After resisting Republican calls for a formal vote on opening an impeachment inquiry, House Democrats this week will bring a resolution to the floor that "affirms" the ongoing activities already undertaken by several committees to investigate the Trump administration’s actions in Ukraine.
Text of the resolution, which will be marked up by the Rules Committee tomorrow, was unavailable, but it would be the chamber’s first vote on impeachment.
It responds to complaints by the White House and Republicans that the House’s inquiry is invalid because there hasn’t been a formal vote to open the investigation (Energywire, Oct. 9).
Energy Secretary Rick Perry, who earlier this month did not comply with a deadline to submit subpoenaed materials, suggested this weekend he would do so if the House formally voted to open an impeachment inquiry (Energywire, Oct. 28).
"The United States Congress is not following both their rules and precedent with this, and until they do that, I don’t intend to be a participant in what I consider to be not only illegal, but improper," Perry told the Associated Press while in the United Arab Emirates. "They need to have a vote."
In a dear colleague letter to her caucus, Speaker Nancy Pelosi (D-Calif.) yesterday dismissed the Trump administration’s argument that a formal impeachment inquiry vote is necessary as "made up — apparently out of whole cloth — in order to justify its unprecedented cover-up, withhold key documents from multiple federal agencies, prevent critical witnesses from cooperating, and defy duly authorized subpoenas."
The resolution "affirms the ongoing, existing investigation that is currently being conducted by our committees as part of this impeachment inquiry, including all requests for documents, subpoenas for records and testimony, and any other investigative steps previously taken or to be taken as part of this investigation."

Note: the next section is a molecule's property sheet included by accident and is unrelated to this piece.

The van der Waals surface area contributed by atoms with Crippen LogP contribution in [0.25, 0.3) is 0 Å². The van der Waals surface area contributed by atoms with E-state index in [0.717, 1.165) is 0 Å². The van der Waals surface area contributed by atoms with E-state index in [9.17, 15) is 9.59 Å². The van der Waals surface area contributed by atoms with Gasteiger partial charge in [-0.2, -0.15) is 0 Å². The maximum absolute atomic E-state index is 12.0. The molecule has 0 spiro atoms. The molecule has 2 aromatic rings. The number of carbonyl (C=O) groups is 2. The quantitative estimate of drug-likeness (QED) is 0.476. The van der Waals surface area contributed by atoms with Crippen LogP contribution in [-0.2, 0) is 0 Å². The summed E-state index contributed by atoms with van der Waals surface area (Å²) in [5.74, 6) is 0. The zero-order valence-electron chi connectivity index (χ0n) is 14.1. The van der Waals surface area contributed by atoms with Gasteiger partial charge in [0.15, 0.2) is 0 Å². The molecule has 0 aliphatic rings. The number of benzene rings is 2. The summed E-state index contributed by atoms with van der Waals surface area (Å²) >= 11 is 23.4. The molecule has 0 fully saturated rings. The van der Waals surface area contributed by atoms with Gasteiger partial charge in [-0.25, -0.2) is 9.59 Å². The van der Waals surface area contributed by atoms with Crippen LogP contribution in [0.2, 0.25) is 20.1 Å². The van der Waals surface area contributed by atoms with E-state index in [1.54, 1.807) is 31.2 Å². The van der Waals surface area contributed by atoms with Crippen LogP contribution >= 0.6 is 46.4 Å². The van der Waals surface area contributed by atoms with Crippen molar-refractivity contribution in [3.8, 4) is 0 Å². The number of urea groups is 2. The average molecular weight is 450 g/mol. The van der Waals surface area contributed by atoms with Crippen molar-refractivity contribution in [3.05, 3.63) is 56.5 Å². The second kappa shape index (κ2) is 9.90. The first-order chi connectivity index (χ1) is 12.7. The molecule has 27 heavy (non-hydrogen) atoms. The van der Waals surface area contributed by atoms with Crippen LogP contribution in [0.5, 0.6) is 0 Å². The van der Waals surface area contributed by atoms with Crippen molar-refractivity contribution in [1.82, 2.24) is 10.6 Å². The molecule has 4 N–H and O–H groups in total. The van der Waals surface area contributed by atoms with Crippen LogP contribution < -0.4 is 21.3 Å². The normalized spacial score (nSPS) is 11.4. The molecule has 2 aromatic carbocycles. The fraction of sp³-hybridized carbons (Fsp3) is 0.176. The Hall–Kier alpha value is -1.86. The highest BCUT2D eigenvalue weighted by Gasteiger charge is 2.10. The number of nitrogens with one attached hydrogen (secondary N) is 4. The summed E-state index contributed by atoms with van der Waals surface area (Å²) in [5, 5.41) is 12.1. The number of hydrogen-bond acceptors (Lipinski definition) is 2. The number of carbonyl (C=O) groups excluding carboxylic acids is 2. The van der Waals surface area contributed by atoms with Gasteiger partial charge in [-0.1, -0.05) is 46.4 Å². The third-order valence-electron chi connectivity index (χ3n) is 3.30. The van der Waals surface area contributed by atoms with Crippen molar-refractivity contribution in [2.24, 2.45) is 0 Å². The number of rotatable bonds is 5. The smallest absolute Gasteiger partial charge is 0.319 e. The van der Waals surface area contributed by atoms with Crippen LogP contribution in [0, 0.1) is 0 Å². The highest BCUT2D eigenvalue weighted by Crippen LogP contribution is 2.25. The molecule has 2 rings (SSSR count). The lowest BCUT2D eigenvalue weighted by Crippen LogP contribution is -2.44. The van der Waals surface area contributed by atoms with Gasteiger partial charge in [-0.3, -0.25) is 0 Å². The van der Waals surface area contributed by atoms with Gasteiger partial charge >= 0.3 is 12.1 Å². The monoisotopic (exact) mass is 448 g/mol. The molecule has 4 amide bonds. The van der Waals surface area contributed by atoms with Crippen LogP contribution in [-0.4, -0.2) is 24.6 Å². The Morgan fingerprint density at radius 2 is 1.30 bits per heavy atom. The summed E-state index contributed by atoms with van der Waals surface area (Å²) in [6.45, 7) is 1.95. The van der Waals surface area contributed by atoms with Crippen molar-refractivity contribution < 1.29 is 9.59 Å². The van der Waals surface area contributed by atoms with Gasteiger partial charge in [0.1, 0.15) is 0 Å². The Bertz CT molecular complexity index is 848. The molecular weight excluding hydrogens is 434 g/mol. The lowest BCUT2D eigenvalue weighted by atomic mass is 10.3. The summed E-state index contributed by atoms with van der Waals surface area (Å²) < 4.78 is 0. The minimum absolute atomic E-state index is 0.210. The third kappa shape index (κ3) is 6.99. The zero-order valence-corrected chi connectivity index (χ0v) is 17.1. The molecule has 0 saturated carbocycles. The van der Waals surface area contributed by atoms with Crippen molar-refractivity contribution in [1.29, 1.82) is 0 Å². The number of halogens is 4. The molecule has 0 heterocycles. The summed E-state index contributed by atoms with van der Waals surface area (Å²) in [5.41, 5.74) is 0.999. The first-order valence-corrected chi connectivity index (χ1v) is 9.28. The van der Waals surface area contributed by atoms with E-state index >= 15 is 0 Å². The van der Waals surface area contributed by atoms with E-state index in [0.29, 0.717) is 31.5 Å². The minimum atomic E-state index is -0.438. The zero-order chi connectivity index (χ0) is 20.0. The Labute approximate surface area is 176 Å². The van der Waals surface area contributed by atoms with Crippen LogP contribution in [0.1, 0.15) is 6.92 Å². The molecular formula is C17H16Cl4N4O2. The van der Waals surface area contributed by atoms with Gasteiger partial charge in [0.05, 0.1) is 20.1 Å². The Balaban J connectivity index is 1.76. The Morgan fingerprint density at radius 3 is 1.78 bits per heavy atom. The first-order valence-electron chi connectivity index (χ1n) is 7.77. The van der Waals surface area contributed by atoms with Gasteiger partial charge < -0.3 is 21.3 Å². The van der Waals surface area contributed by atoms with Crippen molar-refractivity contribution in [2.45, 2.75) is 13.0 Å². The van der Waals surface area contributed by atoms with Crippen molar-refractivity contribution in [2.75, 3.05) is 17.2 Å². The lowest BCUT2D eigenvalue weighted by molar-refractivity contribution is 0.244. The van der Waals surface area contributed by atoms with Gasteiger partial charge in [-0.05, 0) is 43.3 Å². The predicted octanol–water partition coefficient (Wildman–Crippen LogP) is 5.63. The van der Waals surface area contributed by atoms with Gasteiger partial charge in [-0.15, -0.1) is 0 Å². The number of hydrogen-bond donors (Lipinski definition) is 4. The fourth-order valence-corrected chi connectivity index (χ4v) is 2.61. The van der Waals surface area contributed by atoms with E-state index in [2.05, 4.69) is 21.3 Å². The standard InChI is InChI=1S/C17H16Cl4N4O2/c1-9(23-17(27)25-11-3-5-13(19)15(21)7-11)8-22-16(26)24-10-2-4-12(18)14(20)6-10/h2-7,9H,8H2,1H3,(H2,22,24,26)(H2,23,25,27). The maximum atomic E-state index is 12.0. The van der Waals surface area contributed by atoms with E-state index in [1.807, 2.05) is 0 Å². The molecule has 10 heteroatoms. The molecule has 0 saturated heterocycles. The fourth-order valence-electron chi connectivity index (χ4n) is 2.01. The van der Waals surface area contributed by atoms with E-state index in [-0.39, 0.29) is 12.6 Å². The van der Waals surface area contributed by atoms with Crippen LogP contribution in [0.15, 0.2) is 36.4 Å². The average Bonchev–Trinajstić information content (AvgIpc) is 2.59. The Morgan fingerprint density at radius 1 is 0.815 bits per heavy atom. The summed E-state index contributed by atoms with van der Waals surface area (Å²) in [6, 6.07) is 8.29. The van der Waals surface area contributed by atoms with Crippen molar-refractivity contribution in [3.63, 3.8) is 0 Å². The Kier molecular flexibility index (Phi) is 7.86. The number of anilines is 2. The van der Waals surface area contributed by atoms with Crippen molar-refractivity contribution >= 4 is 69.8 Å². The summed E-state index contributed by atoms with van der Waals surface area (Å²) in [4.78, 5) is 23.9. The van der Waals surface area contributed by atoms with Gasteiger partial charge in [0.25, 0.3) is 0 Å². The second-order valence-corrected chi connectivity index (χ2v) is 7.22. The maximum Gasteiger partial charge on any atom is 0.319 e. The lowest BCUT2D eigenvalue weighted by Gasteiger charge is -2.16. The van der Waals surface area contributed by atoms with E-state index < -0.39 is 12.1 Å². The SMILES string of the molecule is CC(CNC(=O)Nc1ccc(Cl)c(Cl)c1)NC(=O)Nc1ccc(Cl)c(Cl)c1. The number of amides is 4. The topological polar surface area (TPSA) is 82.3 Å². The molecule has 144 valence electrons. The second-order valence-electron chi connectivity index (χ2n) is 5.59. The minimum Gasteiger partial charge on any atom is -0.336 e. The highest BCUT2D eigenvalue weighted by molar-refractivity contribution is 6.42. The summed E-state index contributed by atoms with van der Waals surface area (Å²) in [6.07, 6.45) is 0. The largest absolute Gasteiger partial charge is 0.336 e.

The measure will also lay out a process for public hearings; authorize the disclosure of deposition transcripts; and establish procedures for transferring evidence to the Judiciary Committee, which would consider articles of impeachment, as well as laying out "due process rights" for the president and his attorneys.
"We are taking this step to eliminate any doubt as to whether the Trump Administration may withhold documents, prevent witness testimony, disregard duly authorized subpoenas, or continue obstructing the House of Representatives," Pelosi wrote yesterday.
House Intelligence Chairman Adam Schiff (D-Calif.) said last night his committee would take the lead in holding public hearings because it would be unwieldy to hold them across multiple committees.
He said the goal would be to “flesh out all the facts surrounding the conditioning of the White House meeting or the conditioning of military assistance on these two political investigations the president wanted to help his re-election campaign.”
Schiff did not name what specific witnesses he would call, but did not rule out Energy Department officials.
"There are any number of witnesses from the State Department, [National Security Council], White House, Defense Department and perhaps elsewhere — Energy Department — that have relevant information and that we’d like to hear from,” he said.